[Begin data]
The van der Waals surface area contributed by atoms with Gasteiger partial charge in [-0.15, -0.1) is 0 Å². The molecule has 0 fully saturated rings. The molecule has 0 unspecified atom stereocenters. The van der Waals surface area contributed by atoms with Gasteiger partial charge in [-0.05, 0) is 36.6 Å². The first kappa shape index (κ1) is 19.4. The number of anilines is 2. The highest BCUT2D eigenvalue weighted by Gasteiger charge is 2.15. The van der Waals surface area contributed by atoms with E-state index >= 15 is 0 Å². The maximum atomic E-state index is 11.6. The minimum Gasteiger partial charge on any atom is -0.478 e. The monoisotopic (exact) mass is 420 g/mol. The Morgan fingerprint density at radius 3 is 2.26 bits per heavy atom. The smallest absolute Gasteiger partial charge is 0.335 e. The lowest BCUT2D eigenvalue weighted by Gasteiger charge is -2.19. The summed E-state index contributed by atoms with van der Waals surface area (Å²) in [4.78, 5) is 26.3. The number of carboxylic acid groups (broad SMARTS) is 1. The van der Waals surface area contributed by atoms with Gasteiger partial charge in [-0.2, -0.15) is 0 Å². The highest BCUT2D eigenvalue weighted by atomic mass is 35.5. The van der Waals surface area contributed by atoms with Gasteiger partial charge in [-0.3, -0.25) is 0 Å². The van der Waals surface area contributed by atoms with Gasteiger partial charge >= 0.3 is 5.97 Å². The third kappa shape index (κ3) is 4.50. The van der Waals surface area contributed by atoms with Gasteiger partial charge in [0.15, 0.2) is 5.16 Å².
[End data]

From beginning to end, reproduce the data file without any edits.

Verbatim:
The van der Waals surface area contributed by atoms with Gasteiger partial charge in [-0.15, -0.1) is 0 Å². The molecule has 0 fully saturated rings. The molecule has 0 unspecified atom stereocenters. The van der Waals surface area contributed by atoms with Gasteiger partial charge in [-0.05, 0) is 36.6 Å². The first kappa shape index (κ1) is 19.4. The number of anilines is 2. The highest BCUT2D eigenvalue weighted by Gasteiger charge is 2.15. The van der Waals surface area contributed by atoms with E-state index >= 15 is 0 Å². The maximum atomic E-state index is 11.6. The minimum Gasteiger partial charge on any atom is -0.478 e. The monoisotopic (exact) mass is 420 g/mol. The Morgan fingerprint density at radius 3 is 2.26 bits per heavy atom. The smallest absolute Gasteiger partial charge is 0.335 e. The lowest BCUT2D eigenvalue weighted by Gasteiger charge is -2.19. The summed E-state index contributed by atoms with van der Waals surface area (Å²) in [4.78, 5) is 26.3. The number of carboxylic acid groups (broad SMARTS) is 1. The van der Waals surface area contributed by atoms with Gasteiger partial charge in [-0.2, -0.15) is 0 Å². The highest BCUT2D eigenvalue weighted by atomic mass is 35.5. The van der Waals surface area contributed by atoms with Gasteiger partial charge in [-0.3, -0.25) is 0 Å². The van der Waals surface area contributed by atoms with Gasteiger partial charge >= 0.3 is 5.97 Å². The third kappa shape index (κ3) is 4.50. The van der Waals surface area contributed by atoms with Gasteiger partial charge in [0.15, 0.2) is 5.16 Å².